An article in Iran’s Tasnim News indicates that Russia and Tehran, the two main allies of Syria’s Assad regime, have declared an end to the long-proposed but never-held Geneva II “peace” talks.

Moscow, along with the US, has pressed for the conference since April 2013; however, preconditions from both the regime and the opposition — notably the latter’s demand that President Assad commit to departure from power — as well as a US veto on Iran’s presence have prevented the talks from taking place.

In November, Russia and the US said the discussions would finally be held in Switzerland on January 22, but the opposition and insurgency would not drop their precondition over Assad, and Washington said only that Iran could “contribute on the sidelines”.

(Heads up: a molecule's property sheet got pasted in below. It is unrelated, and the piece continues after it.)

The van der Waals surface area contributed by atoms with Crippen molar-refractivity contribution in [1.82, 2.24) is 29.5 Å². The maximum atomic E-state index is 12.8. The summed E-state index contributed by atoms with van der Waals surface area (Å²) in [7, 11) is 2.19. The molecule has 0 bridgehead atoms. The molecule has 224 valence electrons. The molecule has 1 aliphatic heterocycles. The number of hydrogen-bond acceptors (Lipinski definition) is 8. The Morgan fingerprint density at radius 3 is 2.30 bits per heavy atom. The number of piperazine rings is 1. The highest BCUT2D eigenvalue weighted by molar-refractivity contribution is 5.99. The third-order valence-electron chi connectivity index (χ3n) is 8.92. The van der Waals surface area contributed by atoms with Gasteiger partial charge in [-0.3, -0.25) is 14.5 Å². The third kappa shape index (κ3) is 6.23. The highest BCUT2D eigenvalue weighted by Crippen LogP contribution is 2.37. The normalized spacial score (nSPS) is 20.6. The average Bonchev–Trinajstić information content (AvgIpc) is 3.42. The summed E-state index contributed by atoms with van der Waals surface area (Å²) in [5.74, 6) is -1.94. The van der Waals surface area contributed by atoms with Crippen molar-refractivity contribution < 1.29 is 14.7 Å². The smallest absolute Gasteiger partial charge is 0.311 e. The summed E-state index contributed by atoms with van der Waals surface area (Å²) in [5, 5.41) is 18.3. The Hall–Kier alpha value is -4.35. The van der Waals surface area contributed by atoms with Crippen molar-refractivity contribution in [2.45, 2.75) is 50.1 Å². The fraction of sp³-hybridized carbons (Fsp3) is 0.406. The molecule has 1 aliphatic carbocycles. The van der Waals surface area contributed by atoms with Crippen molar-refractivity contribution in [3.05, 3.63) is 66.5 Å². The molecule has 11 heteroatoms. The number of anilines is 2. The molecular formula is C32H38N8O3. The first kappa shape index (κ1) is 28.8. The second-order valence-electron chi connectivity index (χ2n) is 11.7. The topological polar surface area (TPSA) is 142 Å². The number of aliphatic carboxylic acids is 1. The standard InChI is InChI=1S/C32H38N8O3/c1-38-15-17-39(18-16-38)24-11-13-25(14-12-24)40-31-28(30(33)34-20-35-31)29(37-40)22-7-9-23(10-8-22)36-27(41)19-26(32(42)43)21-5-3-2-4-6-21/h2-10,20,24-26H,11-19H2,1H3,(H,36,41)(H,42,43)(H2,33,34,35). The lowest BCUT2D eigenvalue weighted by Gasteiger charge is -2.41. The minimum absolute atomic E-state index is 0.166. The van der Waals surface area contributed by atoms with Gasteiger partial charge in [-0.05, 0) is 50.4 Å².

A phone call between Iranian President Hassan Rouhani and Russian counterpart Vladimir Putin on Thursday finally gave up on the talks, according to Tasnim:

Instead of negotiations in Geneva, it is necessary to have a real solution to the Syrian crisis. No extra-regional meeting without influential elements will be able to solve the problem of Syria, and that is why Geneva II will fail before it forms.

The report follows the first public statements from Iranian figures, including a leading MP, that the Geneva talks are “doomed” to failure.

Tasnim’s account may not reflect the Russian position. So far, there has been no statement from Moscow echoing the phrase “instead of negotiations” —- the Kremlin merely said the two leaders discussed “current international issues, including the situation in Syria in the context of preparations for the Geneva 2 conference, and the implementation of agreements on the Iranian nuclear programme”.

At the least, however, the article appears to confirm that Iran is walking away from Geneva as part of its “political solution” for the Syrian conflict.

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